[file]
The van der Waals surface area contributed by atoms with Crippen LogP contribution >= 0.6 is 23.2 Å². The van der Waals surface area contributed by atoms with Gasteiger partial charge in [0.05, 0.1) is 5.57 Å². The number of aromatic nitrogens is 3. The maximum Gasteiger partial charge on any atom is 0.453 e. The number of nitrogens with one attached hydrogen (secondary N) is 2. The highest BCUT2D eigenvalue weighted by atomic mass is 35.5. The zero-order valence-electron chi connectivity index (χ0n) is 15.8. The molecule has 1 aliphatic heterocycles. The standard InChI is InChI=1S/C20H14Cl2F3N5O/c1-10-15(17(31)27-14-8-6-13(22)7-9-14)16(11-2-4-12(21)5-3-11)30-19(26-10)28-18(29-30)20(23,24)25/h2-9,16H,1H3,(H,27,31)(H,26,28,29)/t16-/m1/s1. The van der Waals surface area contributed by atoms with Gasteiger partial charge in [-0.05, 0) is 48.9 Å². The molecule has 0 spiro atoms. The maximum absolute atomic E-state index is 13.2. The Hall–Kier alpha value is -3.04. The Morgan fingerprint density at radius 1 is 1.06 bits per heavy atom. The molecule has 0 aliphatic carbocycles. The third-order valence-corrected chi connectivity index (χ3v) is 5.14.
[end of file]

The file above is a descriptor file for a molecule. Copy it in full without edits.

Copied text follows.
The van der Waals surface area contributed by atoms with Crippen LogP contribution >= 0.6 is 23.2 Å². The van der Waals surface area contributed by atoms with Gasteiger partial charge in [0.05, 0.1) is 5.57 Å². The number of aromatic nitrogens is 3. The maximum Gasteiger partial charge on any atom is 0.453 e. The number of nitrogens with one attached hydrogen (secondary N) is 2. The highest BCUT2D eigenvalue weighted by atomic mass is 35.5. The zero-order valence-electron chi connectivity index (χ0n) is 15.8. The molecule has 1 aliphatic heterocycles. The standard InChI is InChI=1S/C20H14Cl2F3N5O/c1-10-15(17(31)27-14-8-6-13(22)7-9-14)16(11-2-4-12(21)5-3-11)30-19(26-10)28-18(29-30)20(23,24)25/h2-9,16H,1H3,(H,27,31)(H,26,28,29)/t16-/m1/s1. The van der Waals surface area contributed by atoms with Gasteiger partial charge in [-0.05, 0) is 48.9 Å². The molecule has 0 spiro atoms. The maximum absolute atomic E-state index is 13.2. The Hall–Kier alpha value is -3.04. The Morgan fingerprint density at radius 1 is 1.06 bits per heavy atom. The molecule has 0 aliphatic carbocycles. The third-order valence-corrected chi connectivity index (χ3v) is 5.14.